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Myanmar Military releases more than 100 children from armed forces

YANGON, Myanmar 25 September, 2014 – The Myanmar Armed Forces (“Tatmadaw”) released 109 children today, demonstrating its continued commitment to professionalize its security forces, ensuring that they become and remain ‘child free’.

To date a total of 472 children and young people have been discharged since the signing of an Action Plan in June 2012, to end and prevent the recruitment and use of children. Today’s release of 109 children is the largest of such discharges. It was attended by Union Minister for Defense, Lieutenant General Wai Lwin and follows soon after the release of 91 children and young people in August 2014 

“The United Nations welcomes today’s release of a further 109 children and young people. We are witnessing an increasing number of children coming out of the Tatmadaw, indicating the accelerated efforts of the Government of Myanmar and the Tatmadaw to put an end to the harmful practice of recruiting and using children,” said Ms. Renata Lok-Dessallien, the United Nations Resident and Humanitarian Coordinator in Myanmar, and co-chair of the Country Task Force on Monitoring and Reporting on grave violations against children (CTFMR).

Since 2007, the Tatmadaw, as well as seven non-state armed groups, have been listed on the UN Secretary-General’s list of parties to conflict who recruit and use children. In response to this listing, the Government developed and signed an Action Plan with the CTFMR in June 2012, setting out measures to end and prevent the use and recruitment of children.

“Today’s discharge is a result of intensified discussions between the Government and the CTFMR on how to speed up efforts to make the Tatmadaw child free. We commend the progress achieved so far including the issuing of a new directive which seeks to prevent enrollment at battalion level, continued CTFMR access to military facilities, and the setting-up of billboards nationwide to raise awareness that the recruitment of children - those under the age of 18 years - is illegal,” said Mr. Bertrand Bainvel, UNICEF Representative to Myanmar and co-chair of the CTFMR.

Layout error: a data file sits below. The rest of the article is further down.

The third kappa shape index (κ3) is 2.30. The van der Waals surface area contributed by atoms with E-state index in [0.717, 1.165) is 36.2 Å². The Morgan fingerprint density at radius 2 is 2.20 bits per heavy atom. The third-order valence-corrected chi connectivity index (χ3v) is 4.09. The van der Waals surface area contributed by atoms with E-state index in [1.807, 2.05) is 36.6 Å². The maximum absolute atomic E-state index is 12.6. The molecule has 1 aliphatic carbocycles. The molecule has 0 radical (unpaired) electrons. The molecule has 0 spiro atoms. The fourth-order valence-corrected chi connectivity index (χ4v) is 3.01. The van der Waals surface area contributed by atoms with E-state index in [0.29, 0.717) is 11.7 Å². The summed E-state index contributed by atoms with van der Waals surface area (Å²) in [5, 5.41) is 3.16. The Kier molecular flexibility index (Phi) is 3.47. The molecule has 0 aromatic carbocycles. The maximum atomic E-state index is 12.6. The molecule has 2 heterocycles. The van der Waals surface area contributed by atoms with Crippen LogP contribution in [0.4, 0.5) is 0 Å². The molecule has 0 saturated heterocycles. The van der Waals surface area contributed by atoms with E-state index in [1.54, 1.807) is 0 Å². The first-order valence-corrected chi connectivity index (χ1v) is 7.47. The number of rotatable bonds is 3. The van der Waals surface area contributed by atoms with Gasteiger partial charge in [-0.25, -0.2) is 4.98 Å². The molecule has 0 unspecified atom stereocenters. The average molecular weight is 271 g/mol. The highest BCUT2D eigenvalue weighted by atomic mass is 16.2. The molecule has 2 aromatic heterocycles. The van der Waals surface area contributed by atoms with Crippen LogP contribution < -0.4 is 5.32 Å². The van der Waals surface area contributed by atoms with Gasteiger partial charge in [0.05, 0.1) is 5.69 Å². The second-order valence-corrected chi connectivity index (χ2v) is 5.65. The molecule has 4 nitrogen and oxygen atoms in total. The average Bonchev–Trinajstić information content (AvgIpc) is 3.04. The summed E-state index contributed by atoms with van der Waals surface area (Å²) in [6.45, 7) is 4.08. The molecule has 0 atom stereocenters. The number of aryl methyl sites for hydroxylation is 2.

The release comes ahead of the review of the Action Plan on Friday 26 September where the CTFMR and Government will take stock of progress made and identify remaining steps to end the recruitment and use of children by the Government armed forces.  Among the primary issues that the CTFMR is looking for is the strengthening of the legal framework, the strict implementation of age verification procedures, and the reinforcement of accountability mechanisms to prevent further recruitment into the ranks of the Tatmadaw.  

“Ending the recruitment and use of children in the armed forces is critical as Myanmar strives to strengthen the broader protection of its children and to guarantee their rights,” Mr. Bainvel concluded.


* All young people released were children under 18 at the time of the signing of the Joint Action Plan in June 2012.
In addition to the Tatmadaw, there are seven non-state armed groups listed by the UN Secretary-General as being “persistent perpetrators” in the recruitment and use of children in Myanmar. They are the:

1. Democratic Karen Benevolent Army (DKBA)
2. Kachin Independence Army (KIA)
3. Karen National Liberation Army (KNLA)
4. Karen National Liberation Army Peace Council
5. Karenni Army (KA)
6. Shan State Army South (SSA-S)
7. United Wa State Army (UWSA)

About the UN Country Taskforce on Monitoring and Reporting on grave violations against children (CTFMR)
United Nations Security Council (UNSC) Resolution 1612 mandates the UN to establish UN-led CTFMRs in countries where there is verified evidence that Grave Violations against children are being committed by parties to a conflict, either by armed forces and/or by armed groups. The CTFMR is tasked with establishing a Monitoring and Reporting Mechanism (MRM) which documents, verifies and reports to the UNSC on Grave Violations against children. 

The CTFMR is also mandated to provide a coordinated response to such grave violations. The CTFMR was established in Myanmar in 2007 and is co-Chaired by the UN Resident Coordinator and the UNICEF Representative in Yangon. The CTFMR in Myanmar includes relevant UN agencies (ILO, UNDP, UNFPA, UNHCR, UNICEF, UN OCHA, the UN RCO and WFP), Save the Children and World Vision.

In November 2013, UNICEF supported the Myanmar Government to launch a nation-wide campaign to raise awareness on its population on its commitment to end use and recruitment of Children by Tatmadaw.  As part of this campaign, and on behalf of CTFMR, UNICEF and World Vision are managing 2 hotlines (09-421166701 and 09-421166702) where anyone can alert and report suspected cases of children being recruited by the Tatmadaw.

UNICEF promotes the rights and wellbeing of every child, in everything we do. Together with our partners, we work in 190 countries and territories to translate that commitment into practical action, focusing special effort on reaching the most vulnerable and excluded children, to the benefit of all children, everywhere.

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For more information please contact:
Alison Rhodes, Chief, Advocacy, Partnerships and Communication, UNICEF Myanmar, Tel: (+95) 1 2305960-69 (Ext. 1446) arhodes@unicef.org
Ye Lwin Oo, Communication Officer, Advocacy, Partnerships and Communication, UNICEF Myanmar, 09 511 3295 (m), ylwinoo@unicef.org.
Melanie Sharpe, UNICEF New York, +1 917-485-3344, msharpe@unicef.org




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